After Square’s IPO, nobody wants to follow in its footsteps
Abroad, card-reader clones start to sound a little desperate “You can see that their market is actually quite limited”
A year ago, Vancouver startup Payfirma’s nickname, the Square of Canada, was a badge of honor. Payfirma’s smartphone-compatible credit card readers were in high demand, and local investors supplied $13 million in funding. Like Jack Dorsey, the chief executive officer of Square (and Twitter), Payfirma CEO Michael Gokturk said he was aiming for “hypergrowth.” Gokturk doubled his staff to 80, including a chief operating officer formerly at Intuit, and started talking about an initial public offering.
Whoops. In November, Square went public with a market value of about $2.9 billion, less than half its private valuation from a year earlier. In the runup to the IPO, analysts began questioning whether the card-reader maker should really be priced like a highflying tech company in an era of mobile payment apps. Its stock price is hovering at about $13, right where it was after its first day of trading. Square declined to comment.
“Now that they started going through the rigors of a public market, you can see that their market is actually quite limited,” says Gil Luria, an analyst at Wedbush Securities. “It’s going to be much harder going forward for companies that try to emulate their model to raise capital.”
At Payfirma, Gokturk says he was forced to admit that recruiting 40 people didn’t help with the company’s stalled U.S. expansion—or much else. “We were still doing the same results, from a sales perspective, from a revenue perspective, with a doubled staff,” he says, declining to provide revenue figures. “We made the mistake of overhiring and hoping that we were going to raise more money.”
Eventually, Payfirma cut 30 of its 80 employees. Afterward, Gokturk published a blog post on the company website asking Vancouver’s other businesses to hire the workers who’d been
let go, including a list of names, skills, and contact information. The list has since been removed, but Gokturk says the effort helped three-quarters of his former employees find jobs.
There was no such goodwill program when the lights went out at Powa Technologies, the U.K. Square clone once valued at $2.7 billion. Powa filed for administration, the rough British equivalent of bankruptcy protection, in February. The board removed founding CEO Dan Wagner, who last year said he wanted to build the “biggest tech company in living memory.” It brought in accounting firm Deloitte to consult, which resulted in 72 jobs being cut at Powa’s London headquarters. In March, pieces of the company were sold off.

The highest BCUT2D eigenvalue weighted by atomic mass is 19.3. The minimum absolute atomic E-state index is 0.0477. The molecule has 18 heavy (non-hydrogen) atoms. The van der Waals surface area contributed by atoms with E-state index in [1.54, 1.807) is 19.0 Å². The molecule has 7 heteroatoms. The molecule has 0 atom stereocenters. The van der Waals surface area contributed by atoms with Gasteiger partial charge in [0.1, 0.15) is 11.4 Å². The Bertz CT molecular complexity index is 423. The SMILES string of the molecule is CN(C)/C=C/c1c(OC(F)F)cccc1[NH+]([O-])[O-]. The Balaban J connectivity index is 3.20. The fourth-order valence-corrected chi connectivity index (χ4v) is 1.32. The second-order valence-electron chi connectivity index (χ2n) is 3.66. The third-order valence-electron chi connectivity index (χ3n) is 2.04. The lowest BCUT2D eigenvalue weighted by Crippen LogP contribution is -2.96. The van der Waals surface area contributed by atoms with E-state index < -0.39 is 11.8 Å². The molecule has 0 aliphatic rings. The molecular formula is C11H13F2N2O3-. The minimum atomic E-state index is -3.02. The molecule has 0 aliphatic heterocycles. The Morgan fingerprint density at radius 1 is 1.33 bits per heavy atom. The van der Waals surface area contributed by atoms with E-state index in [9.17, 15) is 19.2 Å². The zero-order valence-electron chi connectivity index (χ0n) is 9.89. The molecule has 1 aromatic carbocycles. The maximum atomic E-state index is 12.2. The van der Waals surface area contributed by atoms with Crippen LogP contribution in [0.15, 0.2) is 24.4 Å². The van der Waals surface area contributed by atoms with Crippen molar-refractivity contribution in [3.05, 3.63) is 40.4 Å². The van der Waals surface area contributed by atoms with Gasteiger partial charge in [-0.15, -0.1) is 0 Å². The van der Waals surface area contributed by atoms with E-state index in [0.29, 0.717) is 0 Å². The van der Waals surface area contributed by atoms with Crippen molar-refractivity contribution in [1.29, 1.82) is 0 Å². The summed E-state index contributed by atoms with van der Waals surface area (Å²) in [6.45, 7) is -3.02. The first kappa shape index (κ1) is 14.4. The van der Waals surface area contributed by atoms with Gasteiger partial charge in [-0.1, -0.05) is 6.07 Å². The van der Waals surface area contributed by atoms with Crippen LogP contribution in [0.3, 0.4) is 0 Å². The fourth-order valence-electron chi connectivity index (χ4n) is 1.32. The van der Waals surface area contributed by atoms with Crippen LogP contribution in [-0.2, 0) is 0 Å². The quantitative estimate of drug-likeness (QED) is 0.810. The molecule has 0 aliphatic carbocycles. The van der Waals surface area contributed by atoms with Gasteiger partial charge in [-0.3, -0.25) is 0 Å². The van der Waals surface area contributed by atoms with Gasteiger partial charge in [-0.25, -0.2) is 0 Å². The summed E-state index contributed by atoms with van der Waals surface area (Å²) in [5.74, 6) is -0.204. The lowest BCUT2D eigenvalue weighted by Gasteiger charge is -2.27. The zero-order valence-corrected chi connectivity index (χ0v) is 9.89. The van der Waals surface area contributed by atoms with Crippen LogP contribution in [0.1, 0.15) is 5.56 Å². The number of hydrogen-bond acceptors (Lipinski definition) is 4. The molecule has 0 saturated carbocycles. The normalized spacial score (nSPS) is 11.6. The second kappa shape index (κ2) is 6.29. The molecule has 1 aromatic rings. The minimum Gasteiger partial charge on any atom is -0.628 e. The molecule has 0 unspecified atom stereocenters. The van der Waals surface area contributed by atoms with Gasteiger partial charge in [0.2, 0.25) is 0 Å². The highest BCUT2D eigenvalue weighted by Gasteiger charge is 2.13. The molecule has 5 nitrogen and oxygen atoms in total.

Swedish Square look-alike IZettle has shielded itself from much of the cardreader-related fallout because it avoided hype in the first place, says CEO Jacob de Geer. “We ended up with a very good European valuation, I would say, but having the same type of business in the U.S., I’m pretty sure it would have been significantly higher,” he says. A person familiar with the company’s private valuation pegged it at about $500 million; de Geer declined to comment.
Square has been pushing beyond card readers as it looks for ways to grow, selling add-on services such as cash advances and software tools to analyze sales data. It’s also bringing in larger customers, which it said in its first post-IPO earnings statement will help it turn a profit this year.
Gokturk says Payfirma is focusing on its strategy of bundling card readers, traditional checkoutcounter hardware and software, and online sales tools as a monthly subscription package, aimed at businesses slightly larger than Square’s and IZettle’s clients. Payfirma also has a referral deal with CIBC, one of Canada’s largest banks, which helps bring in customers without having to hire salespeople. “We’ve extended our runway,” Gokturk says, “to the point where we can now get to profitability with the cash on our balance sheet.”